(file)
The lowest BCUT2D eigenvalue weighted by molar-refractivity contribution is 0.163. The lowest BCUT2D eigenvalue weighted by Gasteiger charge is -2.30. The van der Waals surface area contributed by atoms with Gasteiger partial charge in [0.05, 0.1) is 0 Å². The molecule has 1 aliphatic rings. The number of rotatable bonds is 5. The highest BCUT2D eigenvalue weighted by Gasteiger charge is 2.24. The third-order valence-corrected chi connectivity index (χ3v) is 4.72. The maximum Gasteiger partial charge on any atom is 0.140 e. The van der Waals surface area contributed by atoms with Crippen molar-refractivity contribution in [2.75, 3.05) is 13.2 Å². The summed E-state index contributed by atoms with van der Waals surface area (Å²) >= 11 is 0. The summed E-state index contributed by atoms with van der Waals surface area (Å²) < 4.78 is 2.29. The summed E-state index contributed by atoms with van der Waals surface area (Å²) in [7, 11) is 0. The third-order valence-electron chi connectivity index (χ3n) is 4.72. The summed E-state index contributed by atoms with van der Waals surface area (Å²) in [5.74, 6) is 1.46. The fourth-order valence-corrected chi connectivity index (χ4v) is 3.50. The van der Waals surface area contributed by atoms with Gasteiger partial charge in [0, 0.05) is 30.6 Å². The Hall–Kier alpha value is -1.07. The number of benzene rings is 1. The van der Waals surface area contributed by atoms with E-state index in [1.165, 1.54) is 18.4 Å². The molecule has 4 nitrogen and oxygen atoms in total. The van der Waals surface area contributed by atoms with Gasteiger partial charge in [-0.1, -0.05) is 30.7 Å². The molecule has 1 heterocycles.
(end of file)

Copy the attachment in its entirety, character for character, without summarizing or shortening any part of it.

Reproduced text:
The lowest BCUT2D eigenvalue weighted by molar-refractivity contribution is 0.163. The lowest BCUT2D eigenvalue weighted by Gasteiger charge is -2.30. The van der Waals surface area contributed by atoms with Gasteiger partial charge in [0.05, 0.1) is 0 Å². The molecule has 1 aliphatic rings. The number of rotatable bonds is 5. The highest BCUT2D eigenvalue weighted by Gasteiger charge is 2.24. The third-order valence-corrected chi connectivity index (χ3v) is 4.72. The maximum Gasteiger partial charge on any atom is 0.140 e. The van der Waals surface area contributed by atoms with Crippen molar-refractivity contribution in [2.75, 3.05) is 13.2 Å². The summed E-state index contributed by atoms with van der Waals surface area (Å²) >= 11 is 0. The summed E-state index contributed by atoms with van der Waals surface area (Å²) < 4.78 is 2.29. The summed E-state index contributed by atoms with van der Waals surface area (Å²) in [7, 11) is 0. The third-order valence-electron chi connectivity index (χ3n) is 4.72. The summed E-state index contributed by atoms with van der Waals surface area (Å²) in [5.74, 6) is 1.46. The fourth-order valence-corrected chi connectivity index (χ4v) is 3.50. The van der Waals surface area contributed by atoms with Gasteiger partial charge in [0, 0.05) is 30.6 Å². The Hall–Kier alpha value is -1.07. The number of benzene rings is 1. The van der Waals surface area contributed by atoms with E-state index in [1.165, 1.54) is 18.4 Å². The molecule has 4 nitrogen and oxygen atoms in total. The van der Waals surface area contributed by atoms with Gasteiger partial charge in [-0.1, -0.05) is 30.7 Å². The molecule has 1 heterocycles.